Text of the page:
The legislation addresses the complicated workings of financial markets. Therefore, it depends on detailed regulation to implement it. That resulted in many more millions of dollars in lobbying, promotion of damaging legislative initiates to weaken it. It has also been subject to court challenges. And, the battle is far from over.

The “made in the USA” financial crisis had a huge impact on other countries. It led, in particular, to the destabilisation of a number of European countries. It was and is everybody’s business.

Getting out of the crisis, although ideally addressed by coordinated global action, will depend on what happens to Dodd-Frank as well as by other measures taken in the EU and elsewhere. And, in all of these cases, often “below the radar” lobbying plays an important role in decision-making in vital areas of public policy. This presents the risk of “regulatory capture”, where the unbalanced presence, means and influence of those interests being regulated twists the results.

The Crisis in Education

The financial crisis led to the economic crisis and the budget crises. Ironically, it has put discredited financial market institutions back in a dominant position, where market “confidence” has often crowded out the public will in government decisions.  One consequence is that public services and public employees have replaced banks as “public enemy number one” in what passes for political discourse.

Among the hardest hit of public services has been education. In other words, the mistakes of a relative handful of bankers are being paid for by schoolchildren.

But teachers and their trade unions are also paying a price. Budget pressure means cuts in salaries, benefits and conditions in many countries. In the United States, in addition, it has provided fertile ground for attacks on the rights of teachers and other public employees. It has opened up “hunting season” on trade unions. Virtually unprecedented attacks on public sector unions have been financed by the deep pockets of the Koch Brothers [4] and other wealthy individuals and companies who seek to destroy trade union power so as to increase their own.

The political result is that the perpetrators of the crisis “go free” while the victims of their crimes are, instead, being punished. This bizarre turn of events, with the shift of the attention of governments from financial market regulation to austerity, has sowed confusion, has distracted attention from real problems like unemployment and precarious work, has stretched holes in safety nets as well as undercutting public services.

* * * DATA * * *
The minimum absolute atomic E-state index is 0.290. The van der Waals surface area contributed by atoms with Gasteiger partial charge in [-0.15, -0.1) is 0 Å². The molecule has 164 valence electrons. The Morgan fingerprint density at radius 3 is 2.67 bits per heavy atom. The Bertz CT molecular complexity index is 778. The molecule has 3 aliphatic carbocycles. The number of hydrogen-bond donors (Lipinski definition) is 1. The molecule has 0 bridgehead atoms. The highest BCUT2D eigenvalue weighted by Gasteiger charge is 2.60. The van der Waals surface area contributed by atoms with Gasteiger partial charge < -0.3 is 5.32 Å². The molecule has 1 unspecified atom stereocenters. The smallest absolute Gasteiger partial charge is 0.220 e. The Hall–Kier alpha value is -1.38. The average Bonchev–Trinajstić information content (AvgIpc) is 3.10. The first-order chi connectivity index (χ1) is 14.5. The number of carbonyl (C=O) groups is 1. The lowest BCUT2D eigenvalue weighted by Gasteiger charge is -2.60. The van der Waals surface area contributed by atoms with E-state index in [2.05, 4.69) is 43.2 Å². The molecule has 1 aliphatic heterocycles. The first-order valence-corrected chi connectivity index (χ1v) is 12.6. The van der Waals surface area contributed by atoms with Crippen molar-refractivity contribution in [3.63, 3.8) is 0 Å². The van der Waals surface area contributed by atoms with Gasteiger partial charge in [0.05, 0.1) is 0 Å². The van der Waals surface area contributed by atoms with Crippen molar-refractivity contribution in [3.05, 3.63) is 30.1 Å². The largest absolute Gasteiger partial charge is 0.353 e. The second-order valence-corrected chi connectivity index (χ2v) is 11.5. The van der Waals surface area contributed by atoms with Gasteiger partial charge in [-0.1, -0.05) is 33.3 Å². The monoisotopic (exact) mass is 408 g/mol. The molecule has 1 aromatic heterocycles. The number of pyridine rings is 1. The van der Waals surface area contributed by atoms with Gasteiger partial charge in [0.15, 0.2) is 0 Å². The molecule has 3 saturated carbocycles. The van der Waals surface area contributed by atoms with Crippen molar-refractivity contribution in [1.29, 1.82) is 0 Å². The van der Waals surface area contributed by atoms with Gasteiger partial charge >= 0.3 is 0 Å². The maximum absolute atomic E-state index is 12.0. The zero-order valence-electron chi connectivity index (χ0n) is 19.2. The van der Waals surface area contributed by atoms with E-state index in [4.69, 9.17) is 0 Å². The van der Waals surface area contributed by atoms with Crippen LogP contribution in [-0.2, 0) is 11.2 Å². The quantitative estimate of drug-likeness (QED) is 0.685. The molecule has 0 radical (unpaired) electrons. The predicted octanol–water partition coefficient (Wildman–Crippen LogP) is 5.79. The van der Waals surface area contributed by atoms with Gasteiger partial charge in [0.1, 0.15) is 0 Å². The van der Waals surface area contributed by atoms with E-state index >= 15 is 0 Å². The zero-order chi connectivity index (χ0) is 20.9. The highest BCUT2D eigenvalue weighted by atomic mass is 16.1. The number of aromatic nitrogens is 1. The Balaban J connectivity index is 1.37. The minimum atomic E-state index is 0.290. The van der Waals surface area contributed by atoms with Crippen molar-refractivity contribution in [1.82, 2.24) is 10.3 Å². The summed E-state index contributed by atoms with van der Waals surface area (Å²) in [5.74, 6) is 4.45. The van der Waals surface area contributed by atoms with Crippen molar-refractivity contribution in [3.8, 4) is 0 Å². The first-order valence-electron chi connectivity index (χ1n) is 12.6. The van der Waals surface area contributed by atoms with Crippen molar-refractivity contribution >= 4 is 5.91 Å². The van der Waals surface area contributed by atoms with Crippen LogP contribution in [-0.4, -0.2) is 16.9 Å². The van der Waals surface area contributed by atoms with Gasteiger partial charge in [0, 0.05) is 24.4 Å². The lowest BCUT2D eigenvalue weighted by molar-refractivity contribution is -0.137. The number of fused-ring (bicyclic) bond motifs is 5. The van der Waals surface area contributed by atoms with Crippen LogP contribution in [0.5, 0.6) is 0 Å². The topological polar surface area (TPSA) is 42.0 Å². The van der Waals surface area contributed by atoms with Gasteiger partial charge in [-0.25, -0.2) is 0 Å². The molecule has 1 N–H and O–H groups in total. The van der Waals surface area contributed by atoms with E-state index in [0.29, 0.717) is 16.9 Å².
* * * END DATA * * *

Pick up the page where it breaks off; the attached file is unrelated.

All of these developments are linked to excessive, uncontrolled private spending in elections and in influencing policy. Because of the integration of the global economy, such links go well beyond a few countries. And, they do not only result in confounding private interest with the public interest; they do not just produce bad policy; they threaten democracy itself.


[1] In June of 1972, burglars working on behalf of the Committee to re-elect the President entered offices of the Democratic Party at the Watergate Hotel and removed documents. This led to a series of revelations and scandals that culminated in the resignation of President Richard Nixon. As the burglary (and related activities) was financed with funds from campaign contributions, one of the resulting reforms provided transparency, with access to information on political expenditures in elections.

[2] Savings and loan associations were designed to accept savings deposits and make mortgage, automobile, and other personal loans. Deregulation measures in 1080 expanded their possible functions to include many also provided by banks. This resulted in the failure of 747 of the 3,234 US savings and loans. It cost taxpayers at least a hundred billion dollars and inflated the budget deficit. It was a “dress rehearsal”, if on a much smaller scale, for what happened in the financial/economic crisis that began in 2008.

[3] The major function of the Glass Steagall Act of 1933 was to prohibit commercial banks from engaging in the investment business. Its repeal removed that separation and exposed consumers and the entire economy to the impact of unwise decisions by investment banks like Lehman Brothers. It also facilitated complicated processes and “packaging” like derivatives that allowed the sub-prime crisis in the US to spread to the rest of the world. Such practices also made the financial markets less transparent, more difficult to understand and harder to regulate.

[4] Koch Industries and the Koch Brothers have financed a wide range of US right-wing groups including the Tea Party and several right-wing “think tanks “. A major priority is the destruction of trade union rights and they financed much of the campaign against public employee collective bargaining in Wisconsin and other states.

The opinions expressed in this blog are those of the author and do not necessarily reflect any official policies or positions of Education International.